Now That It's Been Decided, How, Exactly, Will The UK Brexit? And When?

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By Stuart Burns

There have been many among the advocates of Brexit and even more than a few among those opposed to it who have pointed out the relative stability in both U.K. GDP growth and the reaction of the stock markets to say that it wasn't such a disaster after all, was it? Where is the economic collapse so many forecast?

Of course, we all like reassurance that all in the world is well but the reality is we are living in a phony war. The armies are massing but little engagement has taken place yet. The initial shots have been fired. The British pound dropped 10-20% against most currencies, notably the U.S. dollar and the euro. Japan sent an uncharacteristically strongly worded 15-page memo to the British government warning them of the consequences should negotiations lead to Britain leaving the single market. Jean-Claude Juncker, president of the European Commission with a long history of bitter antagonism towards the U.K., has uttered countless dire warnings as to life for the U.K. post-Brexit. But so far, in spite of these initial salvos, little has changed.

At some point, probably later this year or maybe early next, the U.K. will invoke Article 50 formally announcing its intention to leave and then negotiations will start in earnest. Britain's leave campaign - supporting Brexit Minister, David Davis, has talked airily of a fast exit saying Britain can be "nimble, fast and responsive" in establishing a fresh free-trade accord with Europe. But the only case of a country leaving the E.U. was Greenland in 1982, the main area of negotiation between Greenland and the Union was over fishing rights, and it still took them three years to reach an agreement.

After 43 years of membership over which time the U.K. and Europe's supply chains, cross-border investment, laws and political institutions have become deeply embedded and mutually integrated, it could take five to 10 years to unwind. The Canada-E.U. trade deal negotiation was launched in 2007 and nine years later that agreement has yet to take effect.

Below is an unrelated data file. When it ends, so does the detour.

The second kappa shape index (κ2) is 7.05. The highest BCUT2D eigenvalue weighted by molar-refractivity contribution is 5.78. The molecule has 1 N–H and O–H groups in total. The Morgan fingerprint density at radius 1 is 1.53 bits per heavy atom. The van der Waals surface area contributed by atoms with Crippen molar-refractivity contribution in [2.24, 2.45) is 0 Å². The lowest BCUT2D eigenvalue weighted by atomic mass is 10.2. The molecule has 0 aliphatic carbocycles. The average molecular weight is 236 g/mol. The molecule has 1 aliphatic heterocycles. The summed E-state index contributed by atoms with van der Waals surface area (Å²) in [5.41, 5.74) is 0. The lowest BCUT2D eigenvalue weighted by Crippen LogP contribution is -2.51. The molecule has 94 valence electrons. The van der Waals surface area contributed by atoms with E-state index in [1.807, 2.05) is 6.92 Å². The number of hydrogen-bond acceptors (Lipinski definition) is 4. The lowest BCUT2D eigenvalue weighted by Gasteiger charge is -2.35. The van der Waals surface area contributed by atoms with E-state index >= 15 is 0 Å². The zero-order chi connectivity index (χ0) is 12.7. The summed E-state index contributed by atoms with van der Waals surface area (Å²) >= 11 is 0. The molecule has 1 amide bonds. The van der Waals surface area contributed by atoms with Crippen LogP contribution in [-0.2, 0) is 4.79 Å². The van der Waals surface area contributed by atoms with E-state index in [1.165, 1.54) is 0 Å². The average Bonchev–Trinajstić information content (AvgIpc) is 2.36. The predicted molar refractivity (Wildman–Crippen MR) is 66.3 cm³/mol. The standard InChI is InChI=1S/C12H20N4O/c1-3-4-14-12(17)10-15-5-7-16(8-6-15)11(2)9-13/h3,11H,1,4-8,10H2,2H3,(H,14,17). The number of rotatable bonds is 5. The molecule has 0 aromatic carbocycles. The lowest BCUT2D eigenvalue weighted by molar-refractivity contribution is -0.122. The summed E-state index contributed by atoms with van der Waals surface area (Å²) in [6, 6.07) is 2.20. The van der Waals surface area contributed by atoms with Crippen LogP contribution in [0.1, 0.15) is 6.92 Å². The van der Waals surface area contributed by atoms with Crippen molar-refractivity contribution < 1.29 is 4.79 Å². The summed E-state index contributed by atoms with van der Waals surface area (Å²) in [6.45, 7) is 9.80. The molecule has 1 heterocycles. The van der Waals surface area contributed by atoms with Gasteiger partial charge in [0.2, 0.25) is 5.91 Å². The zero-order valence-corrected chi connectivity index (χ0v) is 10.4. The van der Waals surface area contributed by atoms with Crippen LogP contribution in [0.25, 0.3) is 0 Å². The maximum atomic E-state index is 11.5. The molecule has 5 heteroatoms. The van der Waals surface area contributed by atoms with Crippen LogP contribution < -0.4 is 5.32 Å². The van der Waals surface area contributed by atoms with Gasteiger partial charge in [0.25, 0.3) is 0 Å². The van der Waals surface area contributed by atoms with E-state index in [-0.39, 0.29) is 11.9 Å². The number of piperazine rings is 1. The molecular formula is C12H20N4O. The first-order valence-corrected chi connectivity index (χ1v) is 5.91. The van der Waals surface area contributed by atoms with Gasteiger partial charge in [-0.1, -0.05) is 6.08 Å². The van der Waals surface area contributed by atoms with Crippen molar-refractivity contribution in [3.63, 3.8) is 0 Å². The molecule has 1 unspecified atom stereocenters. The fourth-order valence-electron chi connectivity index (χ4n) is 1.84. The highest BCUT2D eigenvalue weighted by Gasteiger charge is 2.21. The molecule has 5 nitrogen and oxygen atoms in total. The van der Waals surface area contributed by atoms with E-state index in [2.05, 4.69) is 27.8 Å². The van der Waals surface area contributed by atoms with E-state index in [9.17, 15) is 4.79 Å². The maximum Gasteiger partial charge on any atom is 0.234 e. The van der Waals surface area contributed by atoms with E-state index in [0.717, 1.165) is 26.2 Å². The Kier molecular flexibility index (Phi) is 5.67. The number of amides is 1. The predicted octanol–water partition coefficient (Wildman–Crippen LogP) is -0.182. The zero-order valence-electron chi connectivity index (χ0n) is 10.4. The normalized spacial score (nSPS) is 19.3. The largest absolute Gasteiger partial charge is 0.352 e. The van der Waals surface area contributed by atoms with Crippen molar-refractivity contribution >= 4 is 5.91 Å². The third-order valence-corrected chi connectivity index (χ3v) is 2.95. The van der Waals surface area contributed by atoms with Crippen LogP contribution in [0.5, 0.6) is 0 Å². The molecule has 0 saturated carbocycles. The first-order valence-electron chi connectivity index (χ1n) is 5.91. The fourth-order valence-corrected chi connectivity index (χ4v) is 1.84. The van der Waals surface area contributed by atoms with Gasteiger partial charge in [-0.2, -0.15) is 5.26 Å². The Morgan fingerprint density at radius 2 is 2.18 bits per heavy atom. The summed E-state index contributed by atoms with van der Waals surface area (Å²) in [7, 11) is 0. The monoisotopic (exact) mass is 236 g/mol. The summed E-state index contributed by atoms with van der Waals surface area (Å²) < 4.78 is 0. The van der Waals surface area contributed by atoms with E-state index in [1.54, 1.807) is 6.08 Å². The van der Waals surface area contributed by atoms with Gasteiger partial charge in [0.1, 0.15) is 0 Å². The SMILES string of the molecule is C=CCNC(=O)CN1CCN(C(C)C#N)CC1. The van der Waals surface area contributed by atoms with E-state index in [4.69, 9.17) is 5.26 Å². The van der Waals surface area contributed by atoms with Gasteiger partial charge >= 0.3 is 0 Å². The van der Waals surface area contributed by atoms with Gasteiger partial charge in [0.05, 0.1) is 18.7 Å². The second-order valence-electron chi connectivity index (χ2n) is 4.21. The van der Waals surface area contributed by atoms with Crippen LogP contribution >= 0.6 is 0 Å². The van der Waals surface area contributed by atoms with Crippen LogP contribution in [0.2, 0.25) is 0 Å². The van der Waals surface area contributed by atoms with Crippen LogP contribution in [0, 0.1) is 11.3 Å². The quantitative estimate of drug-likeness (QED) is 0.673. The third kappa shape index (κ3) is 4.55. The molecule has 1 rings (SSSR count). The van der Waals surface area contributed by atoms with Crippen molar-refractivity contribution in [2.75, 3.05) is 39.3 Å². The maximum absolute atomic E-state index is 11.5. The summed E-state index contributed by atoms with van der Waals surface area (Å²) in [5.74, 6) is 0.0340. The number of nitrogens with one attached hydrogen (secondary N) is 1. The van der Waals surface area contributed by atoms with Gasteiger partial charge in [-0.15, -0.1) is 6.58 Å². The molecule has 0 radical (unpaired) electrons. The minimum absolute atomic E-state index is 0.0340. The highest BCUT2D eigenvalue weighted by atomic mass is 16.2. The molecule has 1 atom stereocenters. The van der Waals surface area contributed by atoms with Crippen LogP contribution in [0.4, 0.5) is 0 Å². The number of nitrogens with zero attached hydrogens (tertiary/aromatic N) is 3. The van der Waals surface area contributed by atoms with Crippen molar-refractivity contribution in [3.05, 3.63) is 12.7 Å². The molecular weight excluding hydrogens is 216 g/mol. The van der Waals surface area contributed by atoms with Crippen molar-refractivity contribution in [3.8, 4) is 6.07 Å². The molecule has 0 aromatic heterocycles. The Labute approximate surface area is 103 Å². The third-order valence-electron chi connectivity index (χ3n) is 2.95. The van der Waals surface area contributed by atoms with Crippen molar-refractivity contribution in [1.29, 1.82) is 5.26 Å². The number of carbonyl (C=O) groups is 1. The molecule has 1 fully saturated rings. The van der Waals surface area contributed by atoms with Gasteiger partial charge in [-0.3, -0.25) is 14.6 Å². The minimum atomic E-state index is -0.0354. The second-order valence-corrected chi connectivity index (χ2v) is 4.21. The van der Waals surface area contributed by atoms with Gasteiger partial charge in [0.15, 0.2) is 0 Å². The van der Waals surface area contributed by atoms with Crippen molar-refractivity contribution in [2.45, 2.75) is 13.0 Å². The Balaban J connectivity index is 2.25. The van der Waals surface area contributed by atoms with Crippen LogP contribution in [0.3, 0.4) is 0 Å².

Some are questioning whether Britain has the slightest hope of achieving a deal within the two-year time frame specified after the vote and, if not, what will happen after? Nick Clegg, the U.K.'s former deputy prime minister, has written a Brexit Challenge paper in an attempt to get politicians to focus on the realities of the situation. He feels that unless the deadline can be extended, or an interim arrangement can be put in place, there will be a hiatus between the point at which the U.K. formally leaves the E.U. and the point at which an E.U. free trade agreement comes into force. In these circumstances, the U.K. would have to rely solely on its basic schedule of commitments as agreed in the World Trade Organization.

This would leave the U.K. in a dangerous position. The country would face, among other things, immediate tariffs on its exports to the E.U., bureaucratic customs checks and loss of passporting rights for services. Some politicians compare it to falling off the edge of a cliff.

His solution is the U.K. and E.U. need to agree to an interim trade deal that can apply when the Article 50 time limit expires. Clegg suggests the interim deal might be based on the EEA/Norway approach, allowing the U.K. to preserve membership in the E.U. single market while allowing Britain to strike its own trade deals outside the E.U. Customs Union.

Juncker would likely oppose that, as he would any amicable agreement with the U.K., but other members of the E.U. commission and heads of state may see a logic in trying to maintain a degree of the status quo. Even the British electorate that narrowly voted to leave largely out of a desire to see an end to immigration may support such a halfway house temporarily. The E.U. has a history of muddling through. Clegg's proposal does have some merit, a disorderly exit would be in no one's interests.